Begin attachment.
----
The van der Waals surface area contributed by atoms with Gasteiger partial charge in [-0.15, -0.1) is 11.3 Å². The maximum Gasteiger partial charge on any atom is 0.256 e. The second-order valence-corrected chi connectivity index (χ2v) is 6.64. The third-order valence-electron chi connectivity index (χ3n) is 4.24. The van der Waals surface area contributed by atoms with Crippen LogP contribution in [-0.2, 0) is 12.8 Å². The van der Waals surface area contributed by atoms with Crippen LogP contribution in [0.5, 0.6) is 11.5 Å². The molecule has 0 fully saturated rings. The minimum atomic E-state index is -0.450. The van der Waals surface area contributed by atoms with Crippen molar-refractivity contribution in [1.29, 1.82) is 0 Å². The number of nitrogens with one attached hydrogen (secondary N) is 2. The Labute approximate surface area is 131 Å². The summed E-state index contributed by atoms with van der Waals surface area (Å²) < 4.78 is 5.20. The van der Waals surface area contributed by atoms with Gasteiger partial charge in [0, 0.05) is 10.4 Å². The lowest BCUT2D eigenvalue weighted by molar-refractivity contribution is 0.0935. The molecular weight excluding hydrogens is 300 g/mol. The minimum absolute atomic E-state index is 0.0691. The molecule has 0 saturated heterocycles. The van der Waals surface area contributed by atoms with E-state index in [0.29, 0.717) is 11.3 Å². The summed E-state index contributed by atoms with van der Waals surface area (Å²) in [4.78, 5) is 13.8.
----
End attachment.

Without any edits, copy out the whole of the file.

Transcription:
The van der Waals surface area contributed by atoms with Gasteiger partial charge in [-0.15, -0.1) is 11.3 Å². The maximum Gasteiger partial charge on any atom is 0.256 e. The second-order valence-corrected chi connectivity index (χ2v) is 6.64. The third-order valence-electron chi connectivity index (χ3n) is 4.24. The van der Waals surface area contributed by atoms with Crippen LogP contribution in [-0.2, 0) is 12.8 Å². The van der Waals surface area contributed by atoms with Crippen LogP contribution in [0.5, 0.6) is 11.5 Å². The molecule has 0 fully saturated rings. The minimum atomic E-state index is -0.450. The van der Waals surface area contributed by atoms with Crippen molar-refractivity contribution in [1.29, 1.82) is 0 Å². The number of nitrogens with one attached hydrogen (secondary N) is 2. The Labute approximate surface area is 131 Å². The summed E-state index contributed by atoms with van der Waals surface area (Å²) < 4.78 is 5.20. The van der Waals surface area contributed by atoms with Gasteiger partial charge in [0, 0.05) is 10.4 Å². The lowest BCUT2D eigenvalue weighted by molar-refractivity contribution is 0.0935. The molecular weight excluding hydrogens is 300 g/mol. The minimum absolute atomic E-state index is 0.0691. The molecule has 0 saturated heterocycles. The van der Waals surface area contributed by atoms with E-state index in [0.29, 0.717) is 11.3 Å². The summed E-state index contributed by atoms with van der Waals surface area (Å²) in [4.78, 5) is 13.8.